Matthew Baldwin, DG MOVE Deputy Director General was appointed in October 2018 by EU Transport Commissioner Violeta Bulc as European Coordinator for Road Safety. The aim is to help drive forward the new road safety strategy as set out under the key actions in the Commission's third Mobility Package to modernise Europe's transport system in May 2018. The role will involve the coordination of road safety efforts with Member States, the European Parliament, cities, regions and all stakeholders in the road safety community.
Matthew Baldwin will continue his role as Deputy Director General in DG MOVE, combining his new responsibility particularly with work on sustainable mobility, such as how to protect vulnerable road users such as pedestrians and cyclists in the coming era of connected, automated and autonomous mobility.
Commissioner Bulc said: "More than 25 000 deaths a year on our roads is unacceptable. The Commission is determined to cut deaths and serious injuries by half by 2030 and reach our Vision zero, i.e. zero deaths by 2050. The latest road safety figures show that progress is stagnating. Our aim with the new role of European Coordinator for Road Safety is to put road safety firmly back on the agenda of decision-makers and key organisations across the EU. Matthew is a highly experienced European transport professional - I want him to be a resource to the whole road safety community, to listen to all ideas and concerns – and help us deliver the targets !"
Mr Baldwin commented: "It is a great honour to be entrusted with this important work. We want to intensify cooperation with the Member States and the whole road safety community to deliver the Safe System approach across Europe. Deaths and serious injuries are NOT the inevitable price we need to pay for our mobility. I will focus relentlessly on results, on bringing down the death and serious injury numbers, because while the EU is the region with the safest roads in the world, we can and must do a lot better."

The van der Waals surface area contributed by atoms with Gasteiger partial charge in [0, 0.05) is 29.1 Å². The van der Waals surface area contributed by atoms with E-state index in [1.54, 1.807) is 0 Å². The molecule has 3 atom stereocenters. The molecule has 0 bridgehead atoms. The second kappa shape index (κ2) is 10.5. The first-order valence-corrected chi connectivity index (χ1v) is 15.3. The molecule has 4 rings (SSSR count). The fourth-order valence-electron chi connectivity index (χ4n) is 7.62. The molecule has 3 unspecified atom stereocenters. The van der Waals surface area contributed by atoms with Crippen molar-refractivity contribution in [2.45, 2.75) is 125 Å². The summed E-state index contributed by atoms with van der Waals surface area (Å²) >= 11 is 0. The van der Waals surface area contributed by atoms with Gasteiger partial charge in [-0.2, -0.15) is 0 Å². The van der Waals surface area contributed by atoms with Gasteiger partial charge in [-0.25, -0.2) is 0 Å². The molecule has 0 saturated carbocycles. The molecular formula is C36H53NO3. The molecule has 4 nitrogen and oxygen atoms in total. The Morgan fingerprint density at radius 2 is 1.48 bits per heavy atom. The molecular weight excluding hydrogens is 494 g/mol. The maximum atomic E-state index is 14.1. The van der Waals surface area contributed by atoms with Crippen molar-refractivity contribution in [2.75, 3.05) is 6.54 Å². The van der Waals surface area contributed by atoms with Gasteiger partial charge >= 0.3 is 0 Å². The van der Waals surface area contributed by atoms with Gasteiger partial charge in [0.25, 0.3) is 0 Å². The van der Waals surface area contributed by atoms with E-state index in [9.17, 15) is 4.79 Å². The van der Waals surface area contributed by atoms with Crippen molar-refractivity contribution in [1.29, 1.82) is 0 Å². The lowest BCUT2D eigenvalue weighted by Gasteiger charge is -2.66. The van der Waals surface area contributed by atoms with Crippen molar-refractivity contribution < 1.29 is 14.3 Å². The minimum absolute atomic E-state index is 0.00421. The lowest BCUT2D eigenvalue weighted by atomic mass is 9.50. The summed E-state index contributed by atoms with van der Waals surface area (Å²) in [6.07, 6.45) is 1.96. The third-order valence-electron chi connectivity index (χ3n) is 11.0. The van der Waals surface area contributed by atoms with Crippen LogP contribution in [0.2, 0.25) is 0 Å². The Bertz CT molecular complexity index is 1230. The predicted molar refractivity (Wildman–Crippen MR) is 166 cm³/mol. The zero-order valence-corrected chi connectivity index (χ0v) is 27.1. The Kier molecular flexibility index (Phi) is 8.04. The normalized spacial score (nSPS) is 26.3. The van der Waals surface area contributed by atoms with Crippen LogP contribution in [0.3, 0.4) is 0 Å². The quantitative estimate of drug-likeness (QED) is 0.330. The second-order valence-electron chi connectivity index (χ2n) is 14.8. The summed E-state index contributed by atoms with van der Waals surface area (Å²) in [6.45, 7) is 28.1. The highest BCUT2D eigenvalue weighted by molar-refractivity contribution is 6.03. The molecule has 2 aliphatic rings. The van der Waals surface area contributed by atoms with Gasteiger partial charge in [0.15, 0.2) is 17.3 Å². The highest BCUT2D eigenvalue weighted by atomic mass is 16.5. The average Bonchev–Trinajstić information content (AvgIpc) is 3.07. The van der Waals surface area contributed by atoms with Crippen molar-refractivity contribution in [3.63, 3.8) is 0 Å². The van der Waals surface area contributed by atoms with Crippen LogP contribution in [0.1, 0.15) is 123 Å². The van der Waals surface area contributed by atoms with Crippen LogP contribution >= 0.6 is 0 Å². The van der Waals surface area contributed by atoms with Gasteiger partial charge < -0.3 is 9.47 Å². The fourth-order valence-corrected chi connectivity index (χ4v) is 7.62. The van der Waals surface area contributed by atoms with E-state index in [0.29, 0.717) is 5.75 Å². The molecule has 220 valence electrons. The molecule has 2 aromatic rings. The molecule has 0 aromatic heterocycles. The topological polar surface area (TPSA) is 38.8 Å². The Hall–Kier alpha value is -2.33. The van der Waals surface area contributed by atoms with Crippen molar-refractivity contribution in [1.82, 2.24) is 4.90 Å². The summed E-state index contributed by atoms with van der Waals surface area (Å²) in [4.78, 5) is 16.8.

In June 2017 the Transport Council reconfirmed the Commission's long term goal of zero fatalities in road transport by 2050. New interim targets to reduce both the number of road deaths and serious injuries by 50% between 2020 and 2030 were also set. Following the Council's request, the Commission proposed in May 2018 a common framework for road safety and a strategic action plan, based on the Safe System recommended globally by the World Health Organisation. Its overriding objective is to address the causes of deaths and serious injuries in road crashes accidents in an integrated way, building layers of protection that ensure that, if one element fails, another will compensate – so for example, focusing on ensuring vehicles and infrastructure are as safe as possible, and tackling excessive speed.